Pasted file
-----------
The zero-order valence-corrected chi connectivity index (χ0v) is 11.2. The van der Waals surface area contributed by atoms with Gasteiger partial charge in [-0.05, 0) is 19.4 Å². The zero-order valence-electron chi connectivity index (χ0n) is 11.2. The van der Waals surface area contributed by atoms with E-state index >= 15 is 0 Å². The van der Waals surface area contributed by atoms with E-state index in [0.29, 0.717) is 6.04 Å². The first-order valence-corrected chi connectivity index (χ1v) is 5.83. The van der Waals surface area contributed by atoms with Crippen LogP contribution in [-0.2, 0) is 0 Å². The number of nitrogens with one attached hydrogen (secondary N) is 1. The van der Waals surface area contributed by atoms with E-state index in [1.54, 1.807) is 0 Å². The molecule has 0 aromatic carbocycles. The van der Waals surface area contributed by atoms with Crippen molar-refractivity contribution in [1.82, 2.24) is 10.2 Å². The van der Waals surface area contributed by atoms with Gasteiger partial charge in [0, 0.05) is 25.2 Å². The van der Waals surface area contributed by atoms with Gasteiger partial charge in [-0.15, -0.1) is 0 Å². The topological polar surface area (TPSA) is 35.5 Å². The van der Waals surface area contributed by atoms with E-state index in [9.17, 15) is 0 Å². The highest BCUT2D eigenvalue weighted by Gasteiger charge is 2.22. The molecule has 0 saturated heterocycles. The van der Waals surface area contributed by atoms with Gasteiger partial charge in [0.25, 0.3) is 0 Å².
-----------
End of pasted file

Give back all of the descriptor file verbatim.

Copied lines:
The zero-order valence-corrected chi connectivity index (χ0v) is 11.2. The van der Waals surface area contributed by atoms with Gasteiger partial charge in [-0.05, 0) is 19.4 Å². The zero-order valence-electron chi connectivity index (χ0n) is 11.2. The van der Waals surface area contributed by atoms with E-state index >= 15 is 0 Å². The van der Waals surface area contributed by atoms with E-state index in [0.29, 0.717) is 6.04 Å². The first-order valence-corrected chi connectivity index (χ1v) is 5.83. The van der Waals surface area contributed by atoms with Crippen LogP contribution in [-0.2, 0) is 0 Å². The number of nitrogens with one attached hydrogen (secondary N) is 1. The van der Waals surface area contributed by atoms with E-state index in [1.54, 1.807) is 0 Å². The molecule has 0 aromatic carbocycles. The van der Waals surface area contributed by atoms with Crippen molar-refractivity contribution in [1.82, 2.24) is 10.2 Å². The van der Waals surface area contributed by atoms with Gasteiger partial charge in [0, 0.05) is 25.2 Å². The van der Waals surface area contributed by atoms with Gasteiger partial charge in [-0.15, -0.1) is 0 Å². The topological polar surface area (TPSA) is 35.5 Å². The van der Waals surface area contributed by atoms with E-state index in [9.17, 15) is 0 Å². The highest BCUT2D eigenvalue weighted by Gasteiger charge is 2.22. The molecule has 0 saturated heterocycles. The van der Waals surface area contributed by atoms with Gasteiger partial charge in [0.25, 0.3) is 0 Å².